Meet Doug, aspiring young artist. He's having a strange night. A weird buzzing noise on the other side of the wall has woken him up, and there across the room, next to a huge hole torn out of the bricks, sits his beloved cat Inky. Who died years ago. But that's no longer the case, as he slinks through the hole, beckoning Doug to follow. So he does. Now there's no turning back. What the heck is going on? To say much more would spoil the creepy, Burnsian fun, especially since - unlike Black Hole - X'ed Out has not…


Did You Hear What Eddie Gein Done?

By Harold Schechter, Eric Powell,

Book cover of Did You Hear What Eddie Gein Done?

So few books give me chills, but I could feel my temperature downright drop the deeper into this graphic novel I went. Certainly not for the weak-hearted, or stomached for that matter, Powell and Schechter plunge into one of the most depraved characters of the Midwest… none other than Ed Gein himself. There is an odd beauty to the madness at display here. It just goes to show you never know what’s going on behind the closed doors of your next-door neighbors.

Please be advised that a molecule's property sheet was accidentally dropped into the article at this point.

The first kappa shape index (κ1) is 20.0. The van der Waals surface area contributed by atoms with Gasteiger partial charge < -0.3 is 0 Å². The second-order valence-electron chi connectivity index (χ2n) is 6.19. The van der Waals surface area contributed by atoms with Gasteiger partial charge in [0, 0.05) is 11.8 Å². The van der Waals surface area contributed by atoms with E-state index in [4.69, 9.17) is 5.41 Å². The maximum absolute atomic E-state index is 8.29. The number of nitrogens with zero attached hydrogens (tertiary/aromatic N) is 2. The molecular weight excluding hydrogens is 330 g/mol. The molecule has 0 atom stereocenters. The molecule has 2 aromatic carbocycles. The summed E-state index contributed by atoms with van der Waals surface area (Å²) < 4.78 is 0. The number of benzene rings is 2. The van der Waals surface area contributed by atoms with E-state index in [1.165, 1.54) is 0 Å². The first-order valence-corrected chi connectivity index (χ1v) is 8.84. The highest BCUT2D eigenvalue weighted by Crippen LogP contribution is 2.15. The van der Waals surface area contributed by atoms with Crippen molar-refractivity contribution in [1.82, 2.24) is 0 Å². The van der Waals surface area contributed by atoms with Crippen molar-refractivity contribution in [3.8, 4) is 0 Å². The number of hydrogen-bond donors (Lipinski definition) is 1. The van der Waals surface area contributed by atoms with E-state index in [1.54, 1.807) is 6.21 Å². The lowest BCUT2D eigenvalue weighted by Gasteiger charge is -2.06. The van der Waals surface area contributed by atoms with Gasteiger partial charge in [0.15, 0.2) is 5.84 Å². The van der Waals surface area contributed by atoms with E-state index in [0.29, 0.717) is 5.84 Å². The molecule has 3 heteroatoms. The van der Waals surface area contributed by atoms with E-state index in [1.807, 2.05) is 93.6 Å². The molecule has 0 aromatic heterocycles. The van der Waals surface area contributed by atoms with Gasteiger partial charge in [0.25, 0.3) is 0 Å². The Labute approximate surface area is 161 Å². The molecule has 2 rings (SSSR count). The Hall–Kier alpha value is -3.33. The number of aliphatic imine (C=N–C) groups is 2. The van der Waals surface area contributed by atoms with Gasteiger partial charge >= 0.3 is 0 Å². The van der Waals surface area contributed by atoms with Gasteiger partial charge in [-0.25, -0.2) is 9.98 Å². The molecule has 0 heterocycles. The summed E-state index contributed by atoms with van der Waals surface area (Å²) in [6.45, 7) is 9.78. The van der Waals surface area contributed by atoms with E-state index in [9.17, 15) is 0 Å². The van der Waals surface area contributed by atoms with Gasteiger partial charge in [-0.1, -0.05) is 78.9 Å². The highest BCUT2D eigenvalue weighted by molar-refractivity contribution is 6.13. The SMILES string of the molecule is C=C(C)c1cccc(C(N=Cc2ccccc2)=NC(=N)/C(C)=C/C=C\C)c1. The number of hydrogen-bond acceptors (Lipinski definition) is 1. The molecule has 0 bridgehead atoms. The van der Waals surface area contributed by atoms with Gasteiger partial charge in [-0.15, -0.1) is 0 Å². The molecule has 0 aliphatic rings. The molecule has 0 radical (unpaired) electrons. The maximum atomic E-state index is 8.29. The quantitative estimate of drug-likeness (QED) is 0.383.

Did You Hear What Eddie Gein Done?

By Harold Schechter, Eric Powell,

Why should I read it?

1 author picked Did You Hear What Eddie Gein Done? as one of their favorite books, and they share why you should read it.


North of Highway Eight

By Dan Woll,

Book cover of North of Highway Eight

Dan Woll is an exceptional author who writes about outdoor life in Northern Wisconsin. He’s an avid runner, cyclist, and climber. This collection features an account of the Barneveld tornado that blew through Wisconsin back in 1984. Woll’s work is filled with both humor and wisdom. This is a great book for anyone with a passion for the outdoors.

North of Highway Eight

By Dan Woll,

Why should I read it?

1 author picked North of Highway Eight as one of their favorite books, and they share why you should read it.


Rushed

By Brian Harmon,

Book cover of Rushed